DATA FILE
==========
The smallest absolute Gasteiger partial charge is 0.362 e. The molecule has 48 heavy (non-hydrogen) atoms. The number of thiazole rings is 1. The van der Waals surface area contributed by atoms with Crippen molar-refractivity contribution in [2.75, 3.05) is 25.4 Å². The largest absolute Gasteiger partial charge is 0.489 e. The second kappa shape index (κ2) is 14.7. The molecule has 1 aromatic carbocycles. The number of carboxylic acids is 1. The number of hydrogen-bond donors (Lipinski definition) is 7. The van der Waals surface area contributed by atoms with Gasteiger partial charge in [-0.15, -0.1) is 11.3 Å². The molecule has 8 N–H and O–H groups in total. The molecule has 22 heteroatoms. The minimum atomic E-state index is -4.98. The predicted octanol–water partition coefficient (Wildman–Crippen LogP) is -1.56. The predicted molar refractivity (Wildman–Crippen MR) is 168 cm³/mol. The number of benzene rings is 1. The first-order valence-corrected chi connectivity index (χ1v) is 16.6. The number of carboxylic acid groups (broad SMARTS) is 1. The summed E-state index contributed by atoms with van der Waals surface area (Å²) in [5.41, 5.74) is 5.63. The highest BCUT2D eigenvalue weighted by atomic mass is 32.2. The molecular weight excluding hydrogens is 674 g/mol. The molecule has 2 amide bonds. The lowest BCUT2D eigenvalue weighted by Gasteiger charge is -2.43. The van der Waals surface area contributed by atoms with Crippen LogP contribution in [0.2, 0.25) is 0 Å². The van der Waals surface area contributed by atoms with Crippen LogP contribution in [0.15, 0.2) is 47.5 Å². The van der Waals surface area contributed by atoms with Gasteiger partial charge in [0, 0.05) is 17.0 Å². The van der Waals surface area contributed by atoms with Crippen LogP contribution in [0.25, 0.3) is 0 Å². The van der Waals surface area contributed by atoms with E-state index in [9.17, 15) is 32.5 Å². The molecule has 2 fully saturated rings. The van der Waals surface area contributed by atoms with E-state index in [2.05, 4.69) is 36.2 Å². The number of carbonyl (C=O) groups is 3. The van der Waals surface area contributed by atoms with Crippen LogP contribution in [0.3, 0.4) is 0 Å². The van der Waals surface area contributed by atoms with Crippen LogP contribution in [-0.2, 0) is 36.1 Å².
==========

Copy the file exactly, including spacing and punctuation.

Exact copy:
The smallest absolute Gasteiger partial charge is 0.362 e. The molecule has 48 heavy (non-hydrogen) atoms. The number of thiazole rings is 1. The van der Waals surface area contributed by atoms with Crippen molar-refractivity contribution in [2.75, 3.05) is 25.4 Å². The largest absolute Gasteiger partial charge is 0.489 e. The second kappa shape index (κ2) is 14.7. The molecule has 1 aromatic carbocycles. The number of carboxylic acids is 1. The number of hydrogen-bond donors (Lipinski definition) is 7. The van der Waals surface area contributed by atoms with Gasteiger partial charge in [-0.15, -0.1) is 11.3 Å². The molecule has 8 N–H and O–H groups in total. The molecule has 22 heteroatoms. The minimum atomic E-state index is -4.98. The predicted octanol–water partition coefficient (Wildman–Crippen LogP) is -1.56. The predicted molar refractivity (Wildman–Crippen MR) is 168 cm³/mol. The number of benzene rings is 1. The first-order valence-corrected chi connectivity index (χ1v) is 16.6. The number of carboxylic acid groups (broad SMARTS) is 1. The summed E-state index contributed by atoms with van der Waals surface area (Å²) in [5.41, 5.74) is 5.63. The highest BCUT2D eigenvalue weighted by atomic mass is 32.2. The molecular weight excluding hydrogens is 674 g/mol. The molecule has 2 amide bonds. The lowest BCUT2D eigenvalue weighted by Gasteiger charge is -2.43. The van der Waals surface area contributed by atoms with Crippen LogP contribution in [0.2, 0.25) is 0 Å². The van der Waals surface area contributed by atoms with Crippen LogP contribution in [0.15, 0.2) is 47.5 Å². The van der Waals surface area contributed by atoms with Gasteiger partial charge in [0, 0.05) is 17.0 Å². The van der Waals surface area contributed by atoms with Crippen LogP contribution in [0.25, 0.3) is 0 Å². The van der Waals surface area contributed by atoms with E-state index in [9.17, 15) is 32.5 Å². The molecule has 2 fully saturated rings. The van der Waals surface area contributed by atoms with E-state index in [2.05, 4.69) is 36.2 Å². The number of carbonyl (C=O) groups is 3. The van der Waals surface area contributed by atoms with Crippen LogP contribution in [0.3, 0.4) is 0 Å². The van der Waals surface area contributed by atoms with Crippen LogP contribution in [-0.2, 0) is 36.1 Å².